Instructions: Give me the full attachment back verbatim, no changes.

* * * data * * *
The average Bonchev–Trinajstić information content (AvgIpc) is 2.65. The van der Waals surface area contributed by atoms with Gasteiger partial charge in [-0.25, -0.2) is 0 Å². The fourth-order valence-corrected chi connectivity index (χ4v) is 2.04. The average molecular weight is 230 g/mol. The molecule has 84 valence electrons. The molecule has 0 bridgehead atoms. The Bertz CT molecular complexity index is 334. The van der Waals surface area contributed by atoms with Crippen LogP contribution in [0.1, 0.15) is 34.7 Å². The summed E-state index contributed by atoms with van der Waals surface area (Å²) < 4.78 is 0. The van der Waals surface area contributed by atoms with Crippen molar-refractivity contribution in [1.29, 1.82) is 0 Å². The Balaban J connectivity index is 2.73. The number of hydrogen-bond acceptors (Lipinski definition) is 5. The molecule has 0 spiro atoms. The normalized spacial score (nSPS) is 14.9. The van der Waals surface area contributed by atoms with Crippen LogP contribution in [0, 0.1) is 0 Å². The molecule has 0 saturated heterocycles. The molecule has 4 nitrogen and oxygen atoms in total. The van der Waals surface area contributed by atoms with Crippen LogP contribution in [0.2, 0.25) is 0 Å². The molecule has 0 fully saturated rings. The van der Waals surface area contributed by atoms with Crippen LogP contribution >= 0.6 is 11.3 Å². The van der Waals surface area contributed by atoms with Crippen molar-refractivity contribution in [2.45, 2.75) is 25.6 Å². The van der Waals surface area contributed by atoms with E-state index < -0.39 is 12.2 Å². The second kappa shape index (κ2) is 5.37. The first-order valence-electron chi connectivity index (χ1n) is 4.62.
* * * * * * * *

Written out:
The average Bonchev–Trinajstić information content (AvgIpc) is 2.65. The van der Waals surface area contributed by atoms with Gasteiger partial charge in [-0.25, -0.2) is 0 Å². The fourth-order valence-corrected chi connectivity index (χ4v) is 2.04. The average molecular weight is 230 g/mol. The molecule has 84 valence electrons. The molecule has 0 bridgehead atoms. The Bertz CT molecular complexity index is 334. The van der Waals surface area contributed by atoms with Crippen LogP contribution in [0.1, 0.15) is 34.7 Å². The summed E-state index contributed by atoms with van der Waals surface area (Å²) < 4.78 is 0. The van der Waals surface area contributed by atoms with Crippen molar-refractivity contribution in [1.29, 1.82) is 0 Å². The Balaban J connectivity index is 2.73. The number of hydrogen-bond acceptors (Lipinski definition) is 5. The molecule has 0 spiro atoms. The normalized spacial score (nSPS) is 14.9. The van der Waals surface area contributed by atoms with Crippen LogP contribution in [0, 0.1) is 0 Å². The molecule has 0 saturated heterocycles. The molecule has 4 nitrogen and oxygen atoms in total. The van der Waals surface area contributed by atoms with Crippen LogP contribution in [0.2, 0.25) is 0 Å². The molecule has 0 fully saturated rings. The van der Waals surface area contributed by atoms with Crippen LogP contribution >= 0.6 is 11.3 Å². The van der Waals surface area contributed by atoms with Crippen molar-refractivity contribution in [2.45, 2.75) is 25.6 Å². The van der Waals surface area contributed by atoms with E-state index < -0.39 is 12.2 Å². The second kappa shape index (κ2) is 5.37. The first-order valence-electron chi connectivity index (χ1n) is 4.62.